Titanfall Review (Xbox 360)
"Pilot... Standby for Titanfall!"
As many people ought to know, Jason West and Vince Zampella were former co-founders of Infinity Ward, the studio notoriously known for the Modern Warfare titles. Because of a severe disagreement between the two founders and publisher Activision, West and Zampella were fired due to a "breach of contract". There is much more involved here but now is neither the time nor the place, so we'll save that for another time. Instead of wallowing in the loss of their jobs, West and Zampella went on to create Respawn Entertainment. Little did we know, Respawn would go on to start development on an online only experience, which swept the world up in a whirlwind storm of hype and excitement. Titanfall is the first game to come from Respawn Entertainment and if this is any sign of what's to come from the studio, Respawn looks to have a very, very bright future ahead. Developed for the Xbox One, PC and Xbox 360, Titanfall was mainly marketed to the Xbox One because Microsoft wanted it to sell big on their new console in the hopes of it boosting sales. While I hold no doubts that Titanfall on the Xbox One is the biggest title so far for the console, is it really worth spending the extra cash?
If you plan on only buying Titanfall for the Xbox One, the answer is no. Besides the obvious graphical differences, all three versions of Titanfall play exactly the same. I decided to not buy an Xbox One because I didn't want to spend so much money for only one game when I could wait until it came out on a system I already own. Even though I was subjected to the belief that I was buying a shoddy version of the game, this is not true in the slightest; I'm extremely happy I waited on the 360 version. Just exactly why does Titanfall have so many people jumping up and down for joy in the first place? Getting the obvious out of the way first, we have mechs people. Big mechs called Titans and the player can control three types of Titans, Atlas, Stryder and Ogre, each with their own unique ability and differences in how they play. When the battlefield is packed with Titans battling each other for dominance, sometimes I just couldn't help but marvel at the intensity and say "Wow, this feels like an actual war!" The action is fast paced and delivers a huge rush I've not felt in a long time. It also may be hard to believe but each match felt balanced thanks to neither the Titans nor Pilots being overpowered in anyway. When I say balanced, I mean campers can easily be dealt with, cheap tactics can be overcome with precision and Titans are able to be destroyed even by the average foot soldier.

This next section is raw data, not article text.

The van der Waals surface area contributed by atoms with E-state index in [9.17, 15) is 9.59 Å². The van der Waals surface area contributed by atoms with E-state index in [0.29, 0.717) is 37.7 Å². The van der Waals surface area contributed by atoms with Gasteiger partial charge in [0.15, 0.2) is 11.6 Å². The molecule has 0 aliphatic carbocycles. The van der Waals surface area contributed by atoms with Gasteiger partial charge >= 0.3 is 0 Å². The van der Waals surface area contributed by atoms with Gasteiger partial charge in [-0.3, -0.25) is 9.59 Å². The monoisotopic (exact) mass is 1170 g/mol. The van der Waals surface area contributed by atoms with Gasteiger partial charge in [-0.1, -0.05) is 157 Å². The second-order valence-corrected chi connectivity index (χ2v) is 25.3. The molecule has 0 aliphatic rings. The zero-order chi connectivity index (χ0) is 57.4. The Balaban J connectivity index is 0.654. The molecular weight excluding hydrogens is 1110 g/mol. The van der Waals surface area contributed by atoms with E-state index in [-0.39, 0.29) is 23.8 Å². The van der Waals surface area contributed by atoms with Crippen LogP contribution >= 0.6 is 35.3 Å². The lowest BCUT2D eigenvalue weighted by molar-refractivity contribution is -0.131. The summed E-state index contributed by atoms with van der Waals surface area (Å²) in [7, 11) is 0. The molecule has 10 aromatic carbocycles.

To explain more in detail, campers usually find a nice quiet spot to make camp and await any unfortunate soul right? This works well in mostly every other shooter but considering how in Titanfall wall running is a necessity, campers will find it harder to hit their target due to said target more than likely being overhead. Cheap tactics like trying to use a Titan to overly dominate the field can be made void by a skillful player and this ties into the "average foot soldier winning against the Titan" point. Because Pilots not only have a double jump ability and helpful perks, anti-titan weapons are the bane to any Titan because of how powerful they are. Add to the fact that Pilots are also super agile and can ride on the backs of enemy Titans to attack directly at their health; players will find Titans are indeed powerful but not invincible.